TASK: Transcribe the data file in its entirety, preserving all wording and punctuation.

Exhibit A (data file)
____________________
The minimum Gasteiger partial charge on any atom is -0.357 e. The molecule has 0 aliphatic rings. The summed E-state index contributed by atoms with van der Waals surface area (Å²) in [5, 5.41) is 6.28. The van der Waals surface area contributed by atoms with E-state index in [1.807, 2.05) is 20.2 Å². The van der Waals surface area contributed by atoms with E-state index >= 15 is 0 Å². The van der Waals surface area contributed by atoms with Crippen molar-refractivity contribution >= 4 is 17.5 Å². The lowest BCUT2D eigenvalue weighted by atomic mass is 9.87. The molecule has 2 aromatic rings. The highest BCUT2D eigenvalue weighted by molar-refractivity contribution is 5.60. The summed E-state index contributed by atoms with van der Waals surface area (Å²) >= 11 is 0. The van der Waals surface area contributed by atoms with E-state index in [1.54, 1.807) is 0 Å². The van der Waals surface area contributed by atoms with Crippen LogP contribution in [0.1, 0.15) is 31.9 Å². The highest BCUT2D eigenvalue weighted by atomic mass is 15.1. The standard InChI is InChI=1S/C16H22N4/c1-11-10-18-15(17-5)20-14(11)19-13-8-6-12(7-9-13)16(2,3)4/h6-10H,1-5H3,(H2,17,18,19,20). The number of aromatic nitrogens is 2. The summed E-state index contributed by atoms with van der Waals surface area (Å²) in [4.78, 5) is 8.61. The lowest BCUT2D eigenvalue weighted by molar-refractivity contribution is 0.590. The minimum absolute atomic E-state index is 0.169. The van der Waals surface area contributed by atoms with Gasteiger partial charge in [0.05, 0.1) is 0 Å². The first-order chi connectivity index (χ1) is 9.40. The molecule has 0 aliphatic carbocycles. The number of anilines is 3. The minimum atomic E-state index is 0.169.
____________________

The minimum Gasteiger partial charge on any atom is -0.357 e. The molecule has 0 aliphatic rings. The summed E-state index contributed by atoms with van der Waals surface area (Å²) in [5, 5.41) is 6.28. The van der Waals surface area contributed by atoms with E-state index in [1.807, 2.05) is 20.2 Å². The van der Waals surface area contributed by atoms with E-state index >= 15 is 0 Å². The van der Waals surface area contributed by atoms with Crippen molar-refractivity contribution >= 4 is 17.5 Å². The lowest BCUT2D eigenvalue weighted by atomic mass is 9.87. The molecule has 2 aromatic rings. The highest BCUT2D eigenvalue weighted by molar-refractivity contribution is 5.60. The summed E-state index contributed by atoms with van der Waals surface area (Å²) >= 11 is 0. The van der Waals surface area contributed by atoms with E-state index in [1.54, 1.807) is 0 Å². The van der Waals surface area contributed by atoms with Crippen LogP contribution in [0.1, 0.15) is 31.9 Å². The highest BCUT2D eigenvalue weighted by atomic mass is 15.1. The standard InChI is InChI=1S/C16H22N4/c1-11-10-18-15(17-5)20-14(11)19-13-8-6-12(7-9-13)16(2,3)4/h6-10H,1-5H3,(H2,17,18,19,20). The number of aromatic nitrogens is 2. The summed E-state index contributed by atoms with van der Waals surface area (Å²) in [4.78, 5) is 8.61. The lowest BCUT2D eigenvalue weighted by molar-refractivity contribution is 0.590. The minimum absolute atomic E-state index is 0.169. The van der Waals surface area contributed by atoms with Gasteiger partial charge in [0.05, 0.1) is 0 Å². The first-order chi connectivity index (χ1) is 9.40. The molecule has 0 aliphatic carbocycles. The number of anilines is 3. The minimum atomic E-state index is 0.169.